Third-year Plumbers and Pipefitters Local 354, Latrobe, PA, apprentice Scott Reedy spent seven years in the Marine Corps. His first two years were spent stationed in Okinawa, Japan, and his last four years were spent stationed in North Carolina. Scott always knew he wanted to join the Marines because both of his grandparents served in the Vietnam War.
“In Okinawa, I was strictly a field radio operator,” Scott said. “When I came back to North Carolina, I was still a field radio operator, but I got attached to RECON and deployed with them. After that, I got away from that job and started handling COMSEC material. I worked in a vault every day, which I didn’t like because I was secluded. Then, I was a Platoon Sergeant in charge of 100 guys, making sure they were trained and doing what they were supposed to be doing.” Scott’s second deployment was an MEU deployment. He spent six months on a ship in the Pacific Ocean. He said, “My second deployment, we were busy dropping bombs, and as far as that goes, every day is like Groundhog Day. We got to port three times, but still, waking up and doing the same thing every single day is tough.”
Scott decided it was time to get out in 2019 and knew the VIP program would be a great opportunity. He first heard of the VIP program from a fellow Marine he was stationed with in Okinawa who went through the first program out of Camp Lejeune. Then, another fellow Marine who went through the VIP program during Scott’s last year of service told him nothing but great things about it. Scott said, “I knew he went through the program and liked it, and I always knew I was going to work in the trades, so as soon as I was ready to get out, I started doing my research to make sure I would get in the program.”
Scott went through the VIP program at Camp Lejeune and is grateful for it. “I always thought I was going to be a power lineman,” he said. “College was never going to be the route I was going to take. I always wanted to work with my hands. I enjoy it, and I like seeing the out-come of the work we do.” Scott is also grateful to the UA for where he is now. He said, “As far as my transition getting out, they made it seamless. I’ve never gone without a paycheck. When I got out of the Marine Corps, I took 70 days of vacation, and then I started working right away, so that was awesome. They took good care of me—I started as a second year instead of a first year. They made sure I was working, and I was able to get a welding certification and become OSHA 30 certified, which set me up ahead of my class.”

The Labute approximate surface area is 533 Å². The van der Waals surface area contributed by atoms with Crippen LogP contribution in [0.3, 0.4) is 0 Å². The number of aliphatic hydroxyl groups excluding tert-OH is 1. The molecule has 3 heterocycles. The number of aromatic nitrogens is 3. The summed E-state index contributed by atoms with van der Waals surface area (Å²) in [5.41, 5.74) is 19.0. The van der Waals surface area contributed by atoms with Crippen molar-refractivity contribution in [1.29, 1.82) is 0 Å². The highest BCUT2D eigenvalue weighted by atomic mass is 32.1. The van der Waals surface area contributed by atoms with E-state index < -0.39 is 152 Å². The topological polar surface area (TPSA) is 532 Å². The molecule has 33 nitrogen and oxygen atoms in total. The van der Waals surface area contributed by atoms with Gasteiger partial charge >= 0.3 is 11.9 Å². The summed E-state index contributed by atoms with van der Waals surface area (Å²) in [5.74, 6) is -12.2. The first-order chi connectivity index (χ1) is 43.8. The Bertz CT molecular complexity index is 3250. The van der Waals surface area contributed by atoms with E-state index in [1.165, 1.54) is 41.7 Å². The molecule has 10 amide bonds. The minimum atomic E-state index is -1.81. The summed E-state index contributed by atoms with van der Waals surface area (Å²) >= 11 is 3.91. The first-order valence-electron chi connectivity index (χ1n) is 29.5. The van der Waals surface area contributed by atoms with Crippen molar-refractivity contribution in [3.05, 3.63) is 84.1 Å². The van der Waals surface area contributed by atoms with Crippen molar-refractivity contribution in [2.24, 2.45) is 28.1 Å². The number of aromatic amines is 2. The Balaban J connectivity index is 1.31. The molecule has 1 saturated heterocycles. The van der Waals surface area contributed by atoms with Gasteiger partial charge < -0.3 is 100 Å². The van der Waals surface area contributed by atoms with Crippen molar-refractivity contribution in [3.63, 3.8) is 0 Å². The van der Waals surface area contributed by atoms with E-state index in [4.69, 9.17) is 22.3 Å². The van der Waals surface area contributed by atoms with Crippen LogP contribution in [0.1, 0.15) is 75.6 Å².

After completing the program, Scott figured he would join Steamfitters Local 449 in Pitts-burgh, PA, until he found out there was a UA local near his hometown. He said, “I grew up in Greensburg, PA, but I didn’t know about Local 354. I called a buddy, because I thought he was in Local 449. I asked him how work was and how he liked driving to Pittsburgh. He told me, ‘I don’t work in Pittsburgh, I work for Local 354.’ I had already told my instructors I was going to Local 449, but I looked into Local 354 anyway and called the training coordinator and talked to him. I’m glad I joined Local 354, because the school is five minutes away from where I live, and all the work is close.”
Scott is currently pipefitting for a welder at the Hill Top Energy Center in Carmichaels, PA, working for Kiewit. He has been working at Hill Top for a year, and it is his second long-term job since beginning his apprenticeship. Scott hopes to one day move to North Carolina and become a welding instructor for the same VIP program he went through at Camp Lejeune. “I want to finish my time, get my book, and earn some more weld certifications,” he said. “Then, I want to go back to North Carolina and teach welding for the Veterans in Piping program.
This United Association Veterans In Piping Success Story was originally printed in the CareerOps: Career Opportunities in Piping for Transitioning Veterans Spring/Summer 2021 edition.